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This collection of books with colour-printed illustrations was formed by Norman Waddleton (1916–2008). His aim was "to assemble and record all books having colour-printed illustrations or decorations up to 1893 when the processes known as three-colour half-tone and three-colour plus black were introduced". Thus the collection includes few examples of hand-colouring, which is the focus of the Harley-Mason collection.

There are essentially four methods of printing which have been used to produce colour illustrations during the period covered by the collection: woodcut, which appeared in the printing of incunabula before 1501; wood engraving, a similar technique except that the medium was the end-grain of a hardwood, typically boxwood; intaglio printing from copper or steel plates into which the image had been engraved; and chromolithography, a planographic process using specially-prepared blocks of limestone. Of these, the woodcut was the first to be used, followed by intaglio, used from the 15th century for monochrome images and developed in the late 17th century for colour work. Wood engraving and lithography were introduced at the end of the 18th century, the former by Thomas Bewick and the latter by Alois Senefelder. Examples of all these methods can be found in the Waddleton collection.

Because the raison-d'etre of the collection is the printing method employed, the subject coverage is extremely diverse: gift-books with coloured engravings stand next to a catalogue of floor-tiles, an illuminated breviary is followed by a chapbook of Tom Thumb. Nevertheless certain categories stand out; there are naturally many bird and flower books, works on the history of architecture, furniture and ceramics, pattern books for decorators, and a considerable number of children's books, mostly in English (including the so-called "toy-books"), French, German or Dutch. Some books, mainly French, are included because of the colour-printing employed on their bindings. The geographical spread is also very wide; British material predominates, but there are substantial French, German, Dutch, Spanish and American holdings, as well as lesser amounts from eastern Europe, Scandinavia, Australia & New Zealand, and Asia.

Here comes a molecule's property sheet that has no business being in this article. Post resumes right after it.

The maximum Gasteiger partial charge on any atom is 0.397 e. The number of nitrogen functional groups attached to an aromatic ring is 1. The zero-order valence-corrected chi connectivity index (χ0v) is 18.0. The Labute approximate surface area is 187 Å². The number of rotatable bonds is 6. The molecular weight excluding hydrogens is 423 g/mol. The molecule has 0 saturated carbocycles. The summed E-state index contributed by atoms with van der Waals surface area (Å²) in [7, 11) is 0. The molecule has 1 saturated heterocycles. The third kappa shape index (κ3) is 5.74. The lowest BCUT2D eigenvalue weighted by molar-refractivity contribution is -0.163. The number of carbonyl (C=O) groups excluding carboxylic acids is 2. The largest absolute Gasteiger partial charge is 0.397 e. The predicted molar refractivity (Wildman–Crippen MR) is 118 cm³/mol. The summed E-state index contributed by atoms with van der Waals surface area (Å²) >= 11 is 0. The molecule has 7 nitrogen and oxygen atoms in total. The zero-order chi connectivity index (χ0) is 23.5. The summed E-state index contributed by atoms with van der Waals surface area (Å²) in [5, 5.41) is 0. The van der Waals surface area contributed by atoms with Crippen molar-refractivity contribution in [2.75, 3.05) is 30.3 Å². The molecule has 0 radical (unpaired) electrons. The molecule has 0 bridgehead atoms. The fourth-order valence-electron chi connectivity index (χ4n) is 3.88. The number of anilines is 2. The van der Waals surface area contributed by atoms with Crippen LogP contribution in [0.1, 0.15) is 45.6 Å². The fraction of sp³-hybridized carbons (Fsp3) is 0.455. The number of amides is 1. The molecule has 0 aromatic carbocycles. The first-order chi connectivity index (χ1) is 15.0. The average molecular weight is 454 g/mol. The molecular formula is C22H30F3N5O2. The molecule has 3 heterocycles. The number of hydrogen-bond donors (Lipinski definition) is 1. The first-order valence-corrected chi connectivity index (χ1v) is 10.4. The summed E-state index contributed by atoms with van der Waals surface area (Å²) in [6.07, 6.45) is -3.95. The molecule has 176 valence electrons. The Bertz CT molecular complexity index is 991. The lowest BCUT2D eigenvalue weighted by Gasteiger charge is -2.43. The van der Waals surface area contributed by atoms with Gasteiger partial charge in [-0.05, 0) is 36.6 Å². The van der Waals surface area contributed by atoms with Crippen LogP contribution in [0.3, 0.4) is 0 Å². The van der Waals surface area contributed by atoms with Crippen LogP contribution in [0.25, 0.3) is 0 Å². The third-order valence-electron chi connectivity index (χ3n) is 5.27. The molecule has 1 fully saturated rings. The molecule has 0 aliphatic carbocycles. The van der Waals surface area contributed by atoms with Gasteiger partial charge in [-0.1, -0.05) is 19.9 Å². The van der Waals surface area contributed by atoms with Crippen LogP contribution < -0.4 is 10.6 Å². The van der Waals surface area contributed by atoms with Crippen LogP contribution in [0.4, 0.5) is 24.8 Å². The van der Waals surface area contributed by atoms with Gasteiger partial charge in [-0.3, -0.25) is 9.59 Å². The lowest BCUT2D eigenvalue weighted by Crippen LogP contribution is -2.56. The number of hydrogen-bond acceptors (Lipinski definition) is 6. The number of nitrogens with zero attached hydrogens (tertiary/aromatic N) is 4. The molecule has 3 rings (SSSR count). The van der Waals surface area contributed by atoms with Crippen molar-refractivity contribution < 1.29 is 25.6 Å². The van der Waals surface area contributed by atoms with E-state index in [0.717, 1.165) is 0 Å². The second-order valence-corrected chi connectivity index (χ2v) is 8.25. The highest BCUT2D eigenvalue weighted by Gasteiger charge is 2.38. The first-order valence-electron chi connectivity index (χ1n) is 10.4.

At present the majority of the non-British items in the collection have been added to the Library's online catalogue; the British material (which to a considerable extent duplicates items already in the Library's other collections) is mainly still to be catalogued.

The Norman Waddleton collection of books containing colour printed illustrations has an illustrated website where you can search the chronology by a variety of search terms. This website, which is not maintained by the University Library, is at http://www.bookartworld.co.uk/UPDATE: At the moment, the links provided in iDiscover to the website are no longer working. We hope to restore them as soon as we can.

References and further reading:

  • Waddleton, N. Waddleton chronology of books with colour printed illustrations or decorations. 5th ed. York, 1993. + Supplements 1-4. B180.1-
  • Waddleton, N. The Waddleton chronological databases. Bulletin of the Friends of Cambridge University Library, 20. Cam.c.11.91